More annoyed than pleased I at least went home thinking job done, holiday time. The day after, my left hip stiffened up dramatically, an episode I just reduced to over exertion on a tough race and age. It was still ‘runnable’ and I would take it easy on a two week break in the sun.

Forty degrees and counting wasn’t perhaps the best running weather but the countryside was glorious in Spain and the hills begged to be touched. I stuck to a 5 mile course early evening and the hip got no worse and actually began to improve a little. But then I can never just stick to the script.

One day I went on a new run to the lake and back and got lost. I barely speak English let alone Spanish, I had no phone, money or water. Stopping would have been futile as the heat was still in the high 30s and there was little shade. Speeding up disastrous as my adventures on a Portuguese island last summer showed (blog passim). I ended up back at base 9 miles later more foolish than thirsty, but only just.

Now I can’t run. I am a hipster and not the cool kind. My hip has gone.

Now I need my village. My physiotherapist. My psychologists. My chiropractor.

I need time I haven’t got and patience I never had.

Barcelona is in a month. The Great South just a couple of weeks after. My village will get me over the line for the first, the second I just don’t know. Maybe it’s the end. The point is it takes a village. Go find yours.



¹(terms and conditions apply)

²(other conditions are available)


A Tale of Two Cities

“My life has been full of terrible misfortunes…..most of which never happened”

I am 50, with MS, a tumour and moderate to severe clinical depression. But I run. A lot. Sometimes I have to run with the dogs. Sometimes I run for other people. Now and then I get to run for me. Those times are precious and can take on meaningless significance. Meaningless to anyone but me.

I am driven by the fear that tomorrow will be different. That my body will fail or my mind will break. It creates quite a focus considering in most ways I am lucky. My MS seems to be of the ‘diet’ variety. My tumour, the wonderful Nigel, sleeps. And the dogs can be run off, scared away. They are just dogs. But the fear remains and it is the fear that causes more damage than all my co-morbidities.

When I run for me the focus changes if I am lucky. And I was lucky in Leeds a couple of weeks ago. The Woodhouse Moor Parkrun, the first to be formed outside London, was a wonderfully friendly affair. Almost 400 people, my atheist church, came to worship. People came from as far as Dubai and the run was perfect. With that many people I found my rhythm within a few hundred metres.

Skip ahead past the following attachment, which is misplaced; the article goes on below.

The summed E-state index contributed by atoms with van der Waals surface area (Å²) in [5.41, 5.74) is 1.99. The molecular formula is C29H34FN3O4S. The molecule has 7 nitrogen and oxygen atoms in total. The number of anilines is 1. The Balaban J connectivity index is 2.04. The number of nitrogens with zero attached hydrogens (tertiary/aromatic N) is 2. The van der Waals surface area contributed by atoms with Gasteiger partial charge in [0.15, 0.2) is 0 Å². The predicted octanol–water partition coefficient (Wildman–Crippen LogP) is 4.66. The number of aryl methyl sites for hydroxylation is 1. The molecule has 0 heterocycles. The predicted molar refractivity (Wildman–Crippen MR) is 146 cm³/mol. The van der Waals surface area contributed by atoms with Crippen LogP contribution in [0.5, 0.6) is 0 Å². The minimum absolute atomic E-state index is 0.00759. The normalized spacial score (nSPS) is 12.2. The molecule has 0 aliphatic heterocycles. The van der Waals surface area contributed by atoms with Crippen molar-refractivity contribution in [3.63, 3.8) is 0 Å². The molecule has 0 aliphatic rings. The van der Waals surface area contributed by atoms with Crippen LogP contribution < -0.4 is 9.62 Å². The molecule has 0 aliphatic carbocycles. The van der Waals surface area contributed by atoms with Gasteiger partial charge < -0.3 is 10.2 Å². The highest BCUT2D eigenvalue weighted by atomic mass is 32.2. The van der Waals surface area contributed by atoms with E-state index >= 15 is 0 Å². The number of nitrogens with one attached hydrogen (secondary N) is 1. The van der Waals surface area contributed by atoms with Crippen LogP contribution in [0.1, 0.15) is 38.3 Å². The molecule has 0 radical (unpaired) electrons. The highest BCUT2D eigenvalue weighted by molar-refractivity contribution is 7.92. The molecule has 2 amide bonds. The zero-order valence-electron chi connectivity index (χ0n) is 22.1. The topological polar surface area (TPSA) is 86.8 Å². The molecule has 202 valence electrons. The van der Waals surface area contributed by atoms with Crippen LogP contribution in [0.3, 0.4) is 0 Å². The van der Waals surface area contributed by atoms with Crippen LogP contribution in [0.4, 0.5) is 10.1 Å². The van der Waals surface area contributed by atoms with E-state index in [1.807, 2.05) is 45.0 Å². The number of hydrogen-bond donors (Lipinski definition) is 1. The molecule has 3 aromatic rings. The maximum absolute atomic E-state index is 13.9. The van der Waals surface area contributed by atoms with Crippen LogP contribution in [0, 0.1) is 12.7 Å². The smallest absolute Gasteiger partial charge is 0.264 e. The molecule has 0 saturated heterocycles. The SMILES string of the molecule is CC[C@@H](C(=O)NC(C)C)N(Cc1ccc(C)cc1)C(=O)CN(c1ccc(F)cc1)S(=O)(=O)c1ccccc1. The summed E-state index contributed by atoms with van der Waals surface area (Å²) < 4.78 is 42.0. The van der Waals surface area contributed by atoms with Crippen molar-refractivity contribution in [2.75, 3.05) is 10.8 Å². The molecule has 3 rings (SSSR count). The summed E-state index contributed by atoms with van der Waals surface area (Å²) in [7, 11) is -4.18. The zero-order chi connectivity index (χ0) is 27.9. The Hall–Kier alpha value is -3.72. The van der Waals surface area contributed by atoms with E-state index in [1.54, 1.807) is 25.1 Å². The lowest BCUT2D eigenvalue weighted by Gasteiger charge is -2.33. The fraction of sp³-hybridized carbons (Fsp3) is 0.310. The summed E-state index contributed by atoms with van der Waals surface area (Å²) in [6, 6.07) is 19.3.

For non runners that will be meaningless. For those that do, you will know what I mean, that perfect balance between pace, breathing and heart rate. It’s when running is a joy. When all you can do is run. By accident I went so fast I got my first ever sub 20 minute parkrun, stayed for the Red Welly Relay (you will have to look it up) and walked back to my hotel before heading off to York for this year’s Sprint Triathlon.

Readers of this blog know I have an affection and history with York. However from the overpacked train (York has a busy horserace track and it was a race day), to the slow puncture (thank you Fulford Cycles for fixing it), to the botched room at the inn it seemed nothing was quite going to work. It’s a beautiful place full of happy memories but, once again, I failed to hit the 69 minute target to finish the triathlon. Last year I had the excuse that I couldn’t find the bike in the transition area (twat). This year I was just….preoccupied. Once again I failed.


The journey home didn’t help. I lost my kit bag which had huge sentimental value for me. It was my Dad’s who died a while back. And I had another course of steroids to start on the Monday after. From the high of Leeds, the events in York were…hard.

But that quote at the beginning, from the French essayist Michel de Montaigne, is the only way to focus on life. It’s shit but then there is Barcelona. Tale of Three Cities then 🙂

See you all on the starting line at Selva de Mar in October.

Who Let The Dog Out? From Salisbury to Slough Part One.

The dog returned recently. Unexpected, unwanted but scratching at the door never the less. By some reckoning 50% of the inglorious MS tribe suffer from depression and other mental issues. When your own body decides to take against you it isn’t always easy to ‘be positive’ and ‘cheer up’. The random nature of the condition and how it can eat away not just at your physical frame but your sense of self can be overwhelming.

Besides depression isn’t being sad it’s being empty, stateless and wondering where all the air went. My dog isn’t evil but, as I get older, the frequency that he returns is perhaps of greater concern than the fact he exists at all. I did years without him, then a year, now months. I joke that I run to get away from my condition, sprinting from MS. I realise the truth may be more prosaic. My life has been constructed to survive the hole in my psyche. Running is just the latest attempt to find a way of filling the black hole.